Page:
Abe Shinzo, the Japanese Prime Minister, advocates yen devaluation
Wall Street Journal: Abenomics Will Be Felt Beyond Yen
Hankook Ilbo(Korean): 아베노믹스 ‘거꾸로 효과'(Abenomics ‘Reverse Effect’)
Abe Shinzo had explicitly announced that he would artificially devalue yen in the hope that this will help its export-dependent economy. His idea was that devaluation of yen against other currencies, especially USD, would improve price competitiveness of Japanese products overseas. This announcement was quickly criticized by many nations dependent on export such as Korea and Germany.
The Japanese government said that it would pump ‘infinite’ amount of money supply in the economy until it reaches its target inflation rate of 2%, thus achieving the devaluation of yen. Wall Street Journal expected that the inflation rate would make it less attractive for Japanese households to save and invest their money else where or simply use them to go on shopping. “Deutsche Bank said in a note Wednesday, spurring a “meaningful reallocation” of these deposits into offshore assets.” Therefore, Abe’s policy should have helped to vitalize the consumer sector of Japanese economy and at the same time increase its export to foreign countries.
However, Hankook Ilbo, a Korean newspaper, has published an article that Abe’s devaluation of yen is actually having a reverse effect on Japanese economy. According to the report published by Japanese Ministry of Finance in February 20th, 2013, exports decreased 9.4% compared to the previous month, while imports increased 8.2%. This resulted in 1.63 trillion yen deficit.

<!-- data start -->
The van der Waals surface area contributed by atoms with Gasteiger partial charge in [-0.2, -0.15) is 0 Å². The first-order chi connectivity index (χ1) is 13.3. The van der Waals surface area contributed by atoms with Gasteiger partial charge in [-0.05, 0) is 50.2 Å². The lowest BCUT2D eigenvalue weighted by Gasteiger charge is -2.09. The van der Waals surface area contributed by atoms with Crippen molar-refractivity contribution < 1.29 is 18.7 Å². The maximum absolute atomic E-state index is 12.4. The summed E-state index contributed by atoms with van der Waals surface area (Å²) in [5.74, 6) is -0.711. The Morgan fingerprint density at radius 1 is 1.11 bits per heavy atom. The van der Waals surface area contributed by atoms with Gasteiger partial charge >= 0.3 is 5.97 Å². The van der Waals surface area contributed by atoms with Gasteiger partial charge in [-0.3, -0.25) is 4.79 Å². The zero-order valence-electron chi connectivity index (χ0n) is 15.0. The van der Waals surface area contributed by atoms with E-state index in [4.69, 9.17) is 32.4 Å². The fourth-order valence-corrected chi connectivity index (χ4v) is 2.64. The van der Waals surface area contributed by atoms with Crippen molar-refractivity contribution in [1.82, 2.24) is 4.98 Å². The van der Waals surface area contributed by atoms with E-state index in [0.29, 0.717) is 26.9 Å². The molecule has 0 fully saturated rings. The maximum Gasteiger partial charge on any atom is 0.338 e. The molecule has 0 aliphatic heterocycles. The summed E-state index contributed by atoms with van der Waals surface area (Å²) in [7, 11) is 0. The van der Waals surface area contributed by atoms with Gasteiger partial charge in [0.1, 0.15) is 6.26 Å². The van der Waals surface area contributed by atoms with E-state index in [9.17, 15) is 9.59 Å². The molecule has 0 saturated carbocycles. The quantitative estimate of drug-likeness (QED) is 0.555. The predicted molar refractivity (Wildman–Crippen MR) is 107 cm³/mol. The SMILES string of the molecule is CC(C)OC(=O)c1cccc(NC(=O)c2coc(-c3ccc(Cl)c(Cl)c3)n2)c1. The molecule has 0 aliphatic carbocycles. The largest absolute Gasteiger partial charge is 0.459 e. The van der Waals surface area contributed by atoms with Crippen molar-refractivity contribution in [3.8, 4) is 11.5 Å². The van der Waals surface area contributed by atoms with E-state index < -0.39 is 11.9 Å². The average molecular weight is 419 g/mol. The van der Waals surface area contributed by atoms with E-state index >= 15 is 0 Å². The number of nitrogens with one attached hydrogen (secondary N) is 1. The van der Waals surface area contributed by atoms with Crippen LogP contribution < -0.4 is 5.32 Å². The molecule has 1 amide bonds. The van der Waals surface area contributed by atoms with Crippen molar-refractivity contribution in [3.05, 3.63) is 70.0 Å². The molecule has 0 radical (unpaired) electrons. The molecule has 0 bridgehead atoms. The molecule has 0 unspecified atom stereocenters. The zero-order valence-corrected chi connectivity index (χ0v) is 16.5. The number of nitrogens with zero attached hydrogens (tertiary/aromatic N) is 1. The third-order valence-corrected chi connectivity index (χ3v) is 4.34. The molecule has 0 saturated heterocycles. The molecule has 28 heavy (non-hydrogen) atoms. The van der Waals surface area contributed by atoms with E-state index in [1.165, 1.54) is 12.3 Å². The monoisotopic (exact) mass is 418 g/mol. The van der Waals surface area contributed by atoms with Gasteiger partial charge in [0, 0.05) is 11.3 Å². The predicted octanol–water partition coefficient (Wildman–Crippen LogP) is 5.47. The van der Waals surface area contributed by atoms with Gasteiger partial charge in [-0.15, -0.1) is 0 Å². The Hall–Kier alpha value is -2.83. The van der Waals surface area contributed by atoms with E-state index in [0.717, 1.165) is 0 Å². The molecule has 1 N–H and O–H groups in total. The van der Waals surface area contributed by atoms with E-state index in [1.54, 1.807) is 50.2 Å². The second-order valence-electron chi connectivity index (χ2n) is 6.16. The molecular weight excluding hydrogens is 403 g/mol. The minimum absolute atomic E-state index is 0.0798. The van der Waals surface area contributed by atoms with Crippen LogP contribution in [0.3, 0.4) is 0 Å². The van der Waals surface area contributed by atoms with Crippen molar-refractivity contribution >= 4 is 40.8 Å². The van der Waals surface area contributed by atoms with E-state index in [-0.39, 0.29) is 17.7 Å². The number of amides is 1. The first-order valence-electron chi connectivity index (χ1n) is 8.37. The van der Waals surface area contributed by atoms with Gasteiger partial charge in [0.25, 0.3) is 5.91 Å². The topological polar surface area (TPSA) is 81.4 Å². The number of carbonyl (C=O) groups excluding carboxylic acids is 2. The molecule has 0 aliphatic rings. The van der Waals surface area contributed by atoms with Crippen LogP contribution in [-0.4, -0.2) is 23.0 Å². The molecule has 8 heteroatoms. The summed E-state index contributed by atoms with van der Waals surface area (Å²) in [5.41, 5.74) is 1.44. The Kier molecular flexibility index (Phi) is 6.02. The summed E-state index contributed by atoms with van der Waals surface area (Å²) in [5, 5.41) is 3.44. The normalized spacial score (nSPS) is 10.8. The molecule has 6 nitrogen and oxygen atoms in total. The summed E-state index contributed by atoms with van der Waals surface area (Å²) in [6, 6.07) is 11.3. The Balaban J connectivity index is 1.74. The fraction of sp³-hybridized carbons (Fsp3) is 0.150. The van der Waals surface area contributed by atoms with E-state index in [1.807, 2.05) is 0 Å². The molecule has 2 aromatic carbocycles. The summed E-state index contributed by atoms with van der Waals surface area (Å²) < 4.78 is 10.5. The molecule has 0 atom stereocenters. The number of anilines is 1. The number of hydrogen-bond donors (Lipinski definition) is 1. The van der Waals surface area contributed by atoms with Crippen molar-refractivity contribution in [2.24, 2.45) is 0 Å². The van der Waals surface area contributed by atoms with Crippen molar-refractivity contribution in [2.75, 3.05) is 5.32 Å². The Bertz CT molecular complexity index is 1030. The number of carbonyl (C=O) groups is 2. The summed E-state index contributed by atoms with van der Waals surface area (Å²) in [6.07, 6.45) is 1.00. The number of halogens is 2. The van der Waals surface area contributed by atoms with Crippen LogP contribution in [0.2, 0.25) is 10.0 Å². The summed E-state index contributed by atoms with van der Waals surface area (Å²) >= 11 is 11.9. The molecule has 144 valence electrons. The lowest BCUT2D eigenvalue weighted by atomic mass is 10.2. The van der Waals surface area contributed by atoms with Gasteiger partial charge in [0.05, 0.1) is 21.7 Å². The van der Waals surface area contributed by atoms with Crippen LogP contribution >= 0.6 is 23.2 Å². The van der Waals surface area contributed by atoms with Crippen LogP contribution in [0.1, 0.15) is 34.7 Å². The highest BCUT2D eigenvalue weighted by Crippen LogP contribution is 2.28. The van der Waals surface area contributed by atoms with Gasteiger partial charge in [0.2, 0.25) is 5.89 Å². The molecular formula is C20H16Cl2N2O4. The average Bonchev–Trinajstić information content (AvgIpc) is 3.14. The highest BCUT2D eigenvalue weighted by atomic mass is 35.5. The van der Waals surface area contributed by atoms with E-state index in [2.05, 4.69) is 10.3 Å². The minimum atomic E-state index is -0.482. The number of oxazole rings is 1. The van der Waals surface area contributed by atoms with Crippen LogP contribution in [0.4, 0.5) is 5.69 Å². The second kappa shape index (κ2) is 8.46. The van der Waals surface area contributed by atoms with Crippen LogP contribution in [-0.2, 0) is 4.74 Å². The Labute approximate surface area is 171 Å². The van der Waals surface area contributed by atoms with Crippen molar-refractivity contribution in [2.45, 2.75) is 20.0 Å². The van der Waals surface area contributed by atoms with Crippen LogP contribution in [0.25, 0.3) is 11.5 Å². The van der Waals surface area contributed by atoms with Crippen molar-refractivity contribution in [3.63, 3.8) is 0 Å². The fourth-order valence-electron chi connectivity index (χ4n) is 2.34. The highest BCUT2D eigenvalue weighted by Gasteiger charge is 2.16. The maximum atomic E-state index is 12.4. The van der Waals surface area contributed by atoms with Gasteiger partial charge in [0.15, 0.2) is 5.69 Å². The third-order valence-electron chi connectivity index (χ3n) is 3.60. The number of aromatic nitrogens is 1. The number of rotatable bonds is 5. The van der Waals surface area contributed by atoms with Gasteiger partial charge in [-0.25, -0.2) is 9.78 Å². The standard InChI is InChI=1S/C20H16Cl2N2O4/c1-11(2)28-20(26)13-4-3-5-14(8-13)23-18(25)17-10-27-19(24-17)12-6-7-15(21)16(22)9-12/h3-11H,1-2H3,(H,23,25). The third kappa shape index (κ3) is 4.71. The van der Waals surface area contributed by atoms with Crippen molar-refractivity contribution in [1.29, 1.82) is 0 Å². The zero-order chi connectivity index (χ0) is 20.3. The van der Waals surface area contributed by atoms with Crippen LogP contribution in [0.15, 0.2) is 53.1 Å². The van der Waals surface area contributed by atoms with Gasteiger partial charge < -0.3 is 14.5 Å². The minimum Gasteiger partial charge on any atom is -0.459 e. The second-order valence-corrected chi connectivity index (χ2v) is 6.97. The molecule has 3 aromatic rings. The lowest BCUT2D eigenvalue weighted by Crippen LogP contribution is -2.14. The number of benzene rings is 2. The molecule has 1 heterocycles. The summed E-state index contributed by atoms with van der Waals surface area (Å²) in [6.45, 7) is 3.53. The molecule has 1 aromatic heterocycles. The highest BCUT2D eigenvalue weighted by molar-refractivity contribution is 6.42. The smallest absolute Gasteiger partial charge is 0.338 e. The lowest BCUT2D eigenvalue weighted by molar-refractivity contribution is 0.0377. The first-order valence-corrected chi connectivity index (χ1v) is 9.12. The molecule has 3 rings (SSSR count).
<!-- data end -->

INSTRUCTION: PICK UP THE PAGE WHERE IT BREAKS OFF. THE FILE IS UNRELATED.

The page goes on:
The newspaper analyzed that the main reason for this deficit is the rising prices for the energy imports due to the yen devaluation. The nation has been importing more of energy supplies such as LNG, oil, and naphtha, as it tried to diversify energy usage and reduce nuclear power following the Fukushima Nuclear Accident. According to Hankook Ilbo, “If Japanese firms fail to significantly recover from this deficit, Abenomics will be hit hard.”
In addition, many Japanese firms are showing their reluctance in raising wages for workers, which is very important for Abenomics to work in order to revive the real economy. They believe that devaluation alone will not simply rejuvenate the economy. Many Japanese companies have been outsourcing their factories overseas and it would be very hard to retrieve all those back to Japan in very short period.
Of course, it has only been several months, so it will be hard to tell whether Abe’s yen devaluation is doing well for the Japanese economy. But, I think that, from reading these articles, it would be better off for a Japanese economy to appreciate yen due to significant the increase in the energy import. The devaluation certainly is doing no good for Japanese economy and disturbing other export-driven economies such as Korea, Germany and etc.